Similarly, Secretary Rusk told the Joint Chiefs of Staff in August 1963, “Article I of the treaty in no way inhibited our ability to use nuclear weapons in either general or limited hostilities and pointed out that this had been made categorically clear in the President’s speech, the Secretary’s speech at the time of signing the treaty, the President’s message transmitting the treaty to the Senate, and the Secretary’s testimony before the Foreign Relations Committee. It was not a ‘ban the bomb’ treaty. Mr Harriman stated that, when he had raised the subject with Gromyko, the latter had appeared to be baffled as to our reason for raising the question.”
Could other treaties limit nuclear demonstration shots during wartime? They were not prohibited by the 1899 or 1907 Hague Conventions, nor by the 1949 Geneva Conventions. The other potential source would be the 1977 Additional Protocol I to the Geneva Conventions, but it was negotiated with the understanding that it applied only to conventional weapons. Even if it did apply, it would not necessarily prohibit a demonstration or warning shot where neither the adversary nor a civilian population was actually affected because such a shot would not rise to the level of an attack under Article 49.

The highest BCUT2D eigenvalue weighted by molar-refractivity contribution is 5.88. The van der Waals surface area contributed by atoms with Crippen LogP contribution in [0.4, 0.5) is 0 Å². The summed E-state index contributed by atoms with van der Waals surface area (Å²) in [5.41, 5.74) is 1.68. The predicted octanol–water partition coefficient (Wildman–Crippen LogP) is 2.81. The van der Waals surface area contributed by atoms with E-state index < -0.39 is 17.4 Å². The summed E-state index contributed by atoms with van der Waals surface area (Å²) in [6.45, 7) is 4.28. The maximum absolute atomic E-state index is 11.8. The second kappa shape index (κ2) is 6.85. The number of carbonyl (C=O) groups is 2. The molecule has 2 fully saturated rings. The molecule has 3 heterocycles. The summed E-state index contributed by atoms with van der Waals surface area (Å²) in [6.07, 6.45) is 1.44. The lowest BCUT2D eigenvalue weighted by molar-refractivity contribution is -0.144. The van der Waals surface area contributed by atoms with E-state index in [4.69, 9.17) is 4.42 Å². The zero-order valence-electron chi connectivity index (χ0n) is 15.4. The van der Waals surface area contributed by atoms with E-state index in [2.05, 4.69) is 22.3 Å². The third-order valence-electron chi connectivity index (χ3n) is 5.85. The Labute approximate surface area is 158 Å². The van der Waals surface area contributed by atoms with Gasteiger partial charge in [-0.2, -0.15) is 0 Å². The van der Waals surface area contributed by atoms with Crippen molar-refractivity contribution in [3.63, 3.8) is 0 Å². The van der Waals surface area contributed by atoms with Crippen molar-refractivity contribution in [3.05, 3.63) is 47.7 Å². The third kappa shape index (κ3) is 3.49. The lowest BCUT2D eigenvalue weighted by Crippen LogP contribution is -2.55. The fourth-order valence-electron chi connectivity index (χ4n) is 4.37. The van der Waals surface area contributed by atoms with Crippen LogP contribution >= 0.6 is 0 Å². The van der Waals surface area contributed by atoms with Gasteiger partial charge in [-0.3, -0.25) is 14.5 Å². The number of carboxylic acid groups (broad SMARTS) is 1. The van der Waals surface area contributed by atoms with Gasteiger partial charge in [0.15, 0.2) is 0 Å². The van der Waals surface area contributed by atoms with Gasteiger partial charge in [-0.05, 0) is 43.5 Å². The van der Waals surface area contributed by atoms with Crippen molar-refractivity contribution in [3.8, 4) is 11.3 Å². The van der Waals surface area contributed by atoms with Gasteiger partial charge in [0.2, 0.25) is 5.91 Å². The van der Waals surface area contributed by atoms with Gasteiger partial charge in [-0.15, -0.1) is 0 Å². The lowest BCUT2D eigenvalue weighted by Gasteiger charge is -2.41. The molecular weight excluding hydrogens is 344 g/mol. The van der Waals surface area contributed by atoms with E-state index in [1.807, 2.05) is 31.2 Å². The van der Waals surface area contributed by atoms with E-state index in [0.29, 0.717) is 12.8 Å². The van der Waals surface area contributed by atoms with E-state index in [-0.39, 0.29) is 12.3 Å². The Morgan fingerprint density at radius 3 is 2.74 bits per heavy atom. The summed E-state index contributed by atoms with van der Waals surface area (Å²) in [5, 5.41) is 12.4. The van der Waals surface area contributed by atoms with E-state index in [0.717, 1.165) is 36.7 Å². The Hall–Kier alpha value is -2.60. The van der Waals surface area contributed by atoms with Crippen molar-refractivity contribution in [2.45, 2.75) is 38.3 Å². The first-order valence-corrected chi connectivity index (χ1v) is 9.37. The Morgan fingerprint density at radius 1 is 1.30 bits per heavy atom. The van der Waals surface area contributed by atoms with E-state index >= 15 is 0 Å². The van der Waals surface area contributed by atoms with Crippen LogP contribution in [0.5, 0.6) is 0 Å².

If the concern relates to an electromagnetic pulse (EMP) generated from the blast adversely impacting civilians, then Article 52(2) of Additional Protocol I would require the EMP effects to be directed against a legitimate military objective; Article 57 would require an attacker to take feasible precautions to avoid civilian loss of life and property damage; and Article 51(5)(b) would require the effects be proportional (meaning that the expected loss of civilian life, injury to civilians, and damage to civilian objects cannot be excessive in relation to the concrete and direct military advantage anticipated from the EMP).
While the United States has rejected Additional Protocol I for ratification and rejects the applicability of its new rules, it applies fundamental principles of the law of war to nuclear weapon use. Thus, the United States would still evaluate demonstration shots for compliance with longstanding, fundamental rules of warfare. Wartime demonstration shots would not be prohibited by any currently existing treaty unless they otherwise violate the law of war.